Reason for a New Age

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    What you will expect to see here are discussions of politics and tangentially economics. This blog will do its best to present a rational look at the world of today, how the modern world came into place, and the issues that are currently being discussed in the public realm.
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About Climate Change – Part 1

Posted by publius2point0 on 2010/01/06

Due to the recent occurrence of Climategate, it seems worth commenting on the climate change war that continues in the US.

Now, I could bring up various charts and graphs created by each “side” to try and convince you of their scientific rightness. But instead of doing that, let’s see what we can show without using any source that is even related to the climate sciences. If you are worried that politics or money is skewing the results away from reality, then the only way to provably ascertain anything is by looking in the places where those politics and money wouldn’t be affecting anything.

So for starters, let’s look at the Bureau of Labor Statistics (BLS). This is a Federal organization that’s sole purpose is to catalog the sort of labor being done in the US and quantify it numerically. It has no relationship with the sort of political battles being fought over climate change, and can be relied on to present no altered data in regards to this subject.

The term “climate scientist” is slightly open. There are several fields that, together, become the climate sciences. Within the BLS website, I have identified 3 groups within this range, atmospheric scientists, environmental scientists, and geoscientists.

There is an argument stating that climate scientists will prefer to try and prove anthropogenic climate change (ACC) as research grants will come in greater torrents when there is a potential catastrophe in the mix. Research grants can, however, come from any sector. They might come from universities, government, or big business. For our sake, we’ll assume that money which comes from universities or government will be tainted towards proving ACC, while as money which comes from businesses are tainted towards disproving ACC. I believe that this follows the popular perception of these groups. And fortunately, we have statistics telling us how many scientists are employed by each of these groups, thanks to the Bureau of Labor Statistics.

Atmospheric Scientists
40.1% Government
8.46% Universities
41.3% Business

Environmental Scientists
42.76% Government
5.55% Universities
42.39% Business

18.01% Government
4.84% Universities
69.15% Business (adding in Mining)

As you might note, the numbers are actually fairly even (or leans towards business in the case of the geosciences). There is a roughly 50/50 split between scientists who would lean towards proving or towards disproving ACC.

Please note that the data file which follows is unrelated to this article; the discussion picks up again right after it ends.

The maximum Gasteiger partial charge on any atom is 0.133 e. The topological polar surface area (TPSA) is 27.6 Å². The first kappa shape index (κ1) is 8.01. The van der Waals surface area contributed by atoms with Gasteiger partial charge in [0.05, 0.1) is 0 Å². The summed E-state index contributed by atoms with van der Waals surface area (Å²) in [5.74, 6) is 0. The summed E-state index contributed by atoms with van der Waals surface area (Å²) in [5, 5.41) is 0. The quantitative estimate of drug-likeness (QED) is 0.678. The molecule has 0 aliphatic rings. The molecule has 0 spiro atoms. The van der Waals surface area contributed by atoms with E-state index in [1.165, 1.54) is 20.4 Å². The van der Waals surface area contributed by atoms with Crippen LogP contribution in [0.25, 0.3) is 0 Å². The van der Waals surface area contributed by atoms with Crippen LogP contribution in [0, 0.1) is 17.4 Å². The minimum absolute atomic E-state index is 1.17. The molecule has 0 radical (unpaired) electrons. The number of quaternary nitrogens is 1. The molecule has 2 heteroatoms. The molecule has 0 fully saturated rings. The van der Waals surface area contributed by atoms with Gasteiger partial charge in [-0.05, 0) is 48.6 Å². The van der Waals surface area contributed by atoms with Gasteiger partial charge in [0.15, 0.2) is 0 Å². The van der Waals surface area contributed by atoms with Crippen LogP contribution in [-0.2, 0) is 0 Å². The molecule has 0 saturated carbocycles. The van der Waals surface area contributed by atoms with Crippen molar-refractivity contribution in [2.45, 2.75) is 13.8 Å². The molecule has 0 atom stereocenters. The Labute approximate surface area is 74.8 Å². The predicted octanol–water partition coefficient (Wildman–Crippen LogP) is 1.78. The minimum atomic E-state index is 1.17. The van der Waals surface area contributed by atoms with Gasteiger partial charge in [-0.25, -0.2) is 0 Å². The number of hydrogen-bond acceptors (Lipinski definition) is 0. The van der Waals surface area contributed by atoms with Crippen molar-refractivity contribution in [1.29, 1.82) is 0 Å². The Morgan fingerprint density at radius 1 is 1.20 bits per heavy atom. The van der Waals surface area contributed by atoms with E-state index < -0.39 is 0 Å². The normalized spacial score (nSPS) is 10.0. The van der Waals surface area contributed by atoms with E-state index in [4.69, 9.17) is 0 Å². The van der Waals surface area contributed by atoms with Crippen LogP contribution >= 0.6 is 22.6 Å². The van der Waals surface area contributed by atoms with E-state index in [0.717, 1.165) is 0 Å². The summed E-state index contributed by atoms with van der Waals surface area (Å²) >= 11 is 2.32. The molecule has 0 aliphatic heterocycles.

Now let’s look at the actual prominence of tainted data. The argument is that research funding (AKA, “my livelihood depends on this”) causes people to modify their data. This will be just as true of any other area of research as climate change and hence you would expect that someone has actually studied it. As it happens, two such studies have been done, looking at the pharmaceutical and health industries. So again, this is research that was done independently of the question of climate change. Roughly 15.5% of those polled reported that they had been willing to change their results or methodology.

This means that the data coming from a full 84.5% of all of our scientists is trustworthy. And of course, the groups are evenly split in regards to what side they are being pressured to work towards, so half of our 15.5% will modify data towards supporting ACC, and half of the 15.5% will modify data towards disproving ACC.

But still, this means that 15.5% of all data is suspect. So we ask ourselves, is this a worry? And the answer is that it really isn’t. Creating a study that is sufficiently well documented to get published in a peer reviewed journal simply buys any piece of data a tiny piece of visibility. As a scientist, though, such data is still held to be almost certainly wrong. The business of science is one where you gain bragging points by proving that others are wrong. The more people that you prove wrong, in fact, the higher your career climbs. Coming up with stuff that others can’t disprove no matter how hard they try, of course, makes it climb even higher. But the point is that until a study has been replicated by several other, antagonistic groups, no finding is believed by anyone who is an actual scientist. This is where reports of scientific studies in general newspapers always mess up. They treat a single study as being conclusive evidence of a thing. Scientists need to see the same data replicated by rivals a good dozen times before they care at all.

So, does that 15.5% matter? Not really, no. Certainly, data is manufactured and tampered with. But with the other 84.5% of everyone trying to disprove those studies, that error disappears. That’s why the system was set up to be this way.


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